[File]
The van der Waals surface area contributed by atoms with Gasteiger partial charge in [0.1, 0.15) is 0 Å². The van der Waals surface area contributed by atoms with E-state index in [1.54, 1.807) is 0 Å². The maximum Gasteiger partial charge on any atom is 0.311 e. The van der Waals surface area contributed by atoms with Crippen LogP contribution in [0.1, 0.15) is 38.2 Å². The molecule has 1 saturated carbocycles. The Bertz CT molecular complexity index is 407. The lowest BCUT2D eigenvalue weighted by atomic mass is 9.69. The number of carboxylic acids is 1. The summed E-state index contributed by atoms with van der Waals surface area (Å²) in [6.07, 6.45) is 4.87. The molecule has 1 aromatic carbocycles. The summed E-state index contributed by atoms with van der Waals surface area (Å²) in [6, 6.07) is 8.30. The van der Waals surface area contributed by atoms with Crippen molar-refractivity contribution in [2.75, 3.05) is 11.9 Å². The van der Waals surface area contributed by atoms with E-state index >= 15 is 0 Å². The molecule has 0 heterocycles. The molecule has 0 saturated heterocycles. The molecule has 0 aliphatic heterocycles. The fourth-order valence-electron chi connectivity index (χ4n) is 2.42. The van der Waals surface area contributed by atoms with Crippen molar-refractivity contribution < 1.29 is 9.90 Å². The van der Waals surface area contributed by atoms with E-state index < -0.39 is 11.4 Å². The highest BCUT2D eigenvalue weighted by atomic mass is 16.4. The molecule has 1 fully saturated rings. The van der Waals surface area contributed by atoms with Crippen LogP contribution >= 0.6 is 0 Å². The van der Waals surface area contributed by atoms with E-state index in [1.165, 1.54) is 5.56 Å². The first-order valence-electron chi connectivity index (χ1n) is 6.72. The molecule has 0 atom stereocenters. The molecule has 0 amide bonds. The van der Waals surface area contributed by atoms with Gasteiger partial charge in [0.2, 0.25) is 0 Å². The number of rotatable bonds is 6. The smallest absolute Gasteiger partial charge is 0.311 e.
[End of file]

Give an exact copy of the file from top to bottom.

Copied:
The van der Waals surface area contributed by atoms with Gasteiger partial charge in [0.1, 0.15) is 0 Å². The van der Waals surface area contributed by atoms with E-state index in [1.54, 1.807) is 0 Å². The maximum Gasteiger partial charge on any atom is 0.311 e. The van der Waals surface area contributed by atoms with Crippen LogP contribution in [0.1, 0.15) is 38.2 Å². The molecule has 1 saturated carbocycles. The Bertz CT molecular complexity index is 407. The lowest BCUT2D eigenvalue weighted by atomic mass is 9.69. The number of carboxylic acids is 1. The summed E-state index contributed by atoms with van der Waals surface area (Å²) in [6.07, 6.45) is 4.87. The molecule has 1 aromatic carbocycles. The summed E-state index contributed by atoms with van der Waals surface area (Å²) in [6, 6.07) is 8.30. The van der Waals surface area contributed by atoms with Crippen molar-refractivity contribution in [2.75, 3.05) is 11.9 Å². The van der Waals surface area contributed by atoms with E-state index >= 15 is 0 Å². The molecule has 0 heterocycles. The molecule has 0 saturated heterocycles. The molecule has 0 aliphatic heterocycles. The fourth-order valence-electron chi connectivity index (χ4n) is 2.42. The van der Waals surface area contributed by atoms with Crippen molar-refractivity contribution < 1.29 is 9.90 Å². The van der Waals surface area contributed by atoms with E-state index < -0.39 is 11.4 Å². The highest BCUT2D eigenvalue weighted by atomic mass is 16.4. The molecule has 1 fully saturated rings. The van der Waals surface area contributed by atoms with Crippen LogP contribution >= 0.6 is 0 Å². The van der Waals surface area contributed by atoms with E-state index in [1.165, 1.54) is 5.56 Å². The first-order valence-electron chi connectivity index (χ1n) is 6.72. The molecule has 0 atom stereocenters. The molecule has 0 amide bonds. The van der Waals surface area contributed by atoms with Gasteiger partial charge in [0.2, 0.25) is 0 Å². The number of rotatable bonds is 6. The smallest absolute Gasteiger partial charge is 0.311 e.